Trees on Arch grounds may be doomed

Tuesday, October 12, 2010
A visitor to the Jefferson National Expansion Memorial pauses beneath a canopy of trees Saturday to take pictures of the south leg of the Gateway Arch. (Dawn Majors ~ Post-Dispatch)

ST. LOUIS -- Emerald ash borers haven't yet struck ash trees in the St. Louis area, but officials with the National Park Service say it is only a matter of time before they arrive. And that's bad news for the grounds of the Gateway Arch.

The ash borer has decimated ash trees in several states. The St. Louis Post-Dispatch reported that the park service will hold a meeting today at the Old Courthouse downtown to discuss possible alternatives to replace the approximate 1,000 ash trees on the Arch grounds.

The newspaper said the park service may decide to pre-emptively cut down the ash trees that make up about two-fifths of the trees in the 91-acre park. Or officials may wait until the ash borer arrives. They may decide to plant trees between the existing ones so the new trees will have a chance to mature before an infestation sets in, but that has drawbacks, too.

"That could ruin the whole look of it," said Frank Mares, deputy superintendent for the Jefferson National Expansion Memorial, the formal name for the Arch and its grounds. "It'll be tricky."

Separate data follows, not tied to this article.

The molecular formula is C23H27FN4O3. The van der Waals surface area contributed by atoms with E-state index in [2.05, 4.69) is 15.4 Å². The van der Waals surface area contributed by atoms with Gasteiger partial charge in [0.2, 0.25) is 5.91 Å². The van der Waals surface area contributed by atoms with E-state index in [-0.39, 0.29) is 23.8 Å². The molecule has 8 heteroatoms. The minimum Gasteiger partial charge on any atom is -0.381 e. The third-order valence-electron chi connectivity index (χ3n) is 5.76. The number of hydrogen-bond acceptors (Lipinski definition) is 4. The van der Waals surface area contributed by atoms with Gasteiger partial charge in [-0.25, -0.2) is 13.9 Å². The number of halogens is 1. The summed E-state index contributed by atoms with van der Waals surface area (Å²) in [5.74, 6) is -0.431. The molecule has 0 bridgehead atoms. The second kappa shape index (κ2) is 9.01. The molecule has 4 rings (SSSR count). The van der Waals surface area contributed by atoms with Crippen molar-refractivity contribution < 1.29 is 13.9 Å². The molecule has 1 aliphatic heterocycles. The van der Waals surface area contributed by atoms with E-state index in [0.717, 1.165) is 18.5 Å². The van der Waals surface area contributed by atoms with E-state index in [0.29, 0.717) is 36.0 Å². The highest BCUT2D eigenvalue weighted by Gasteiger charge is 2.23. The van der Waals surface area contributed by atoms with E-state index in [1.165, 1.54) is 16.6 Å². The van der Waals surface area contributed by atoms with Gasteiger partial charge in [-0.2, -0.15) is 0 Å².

The emerald ash borer, first identified in Michigan eight years ago, has spread to 15 states. It showed up near Lake Wappapello in Southeast Missouri in 2008, but so far, the insects have not been seen elsewhere in the state.

Nationwide, millions of trees have been killed by the borers. Though they don't fly long distances, they tend to be spread as firewood is transported from regions where there is infestation.

"It's been able to find its way pretty easily," said Steven Cline, manager of the Kemper Center for Home Gardening at the Missouri Botanical Garden in St. Louis.

Cline estimated that 10 percent to 30 percent of the trees in St. Louis are ash trees. The percentage in the city's parks, including, Forest Park, is even higher, according to a Missouri Department of Conservation survey.

The Arch ash trees were planted in the 1970s, not long after the Arch was completed in 1965. The landscape designer, Dan Kiley, originally wanted tulip poplars, but nurseries and contractors said they wouldn't thrive at the site.

Tulip poplars are among the top alternatives now being considered as replacements.

Just having one type of tree creates a monoculture, and "monocultures are unstable," Mares said.

The park service recently held a design competition seeking ideas to give the Arch grounds a new look. A design by Michael Van Valkenburgh Associates of Brooklyn, N.Y., was selected last month.

But, Mares said, "they are deferring to us in this process, because this would take place whether there was a design competition or not."

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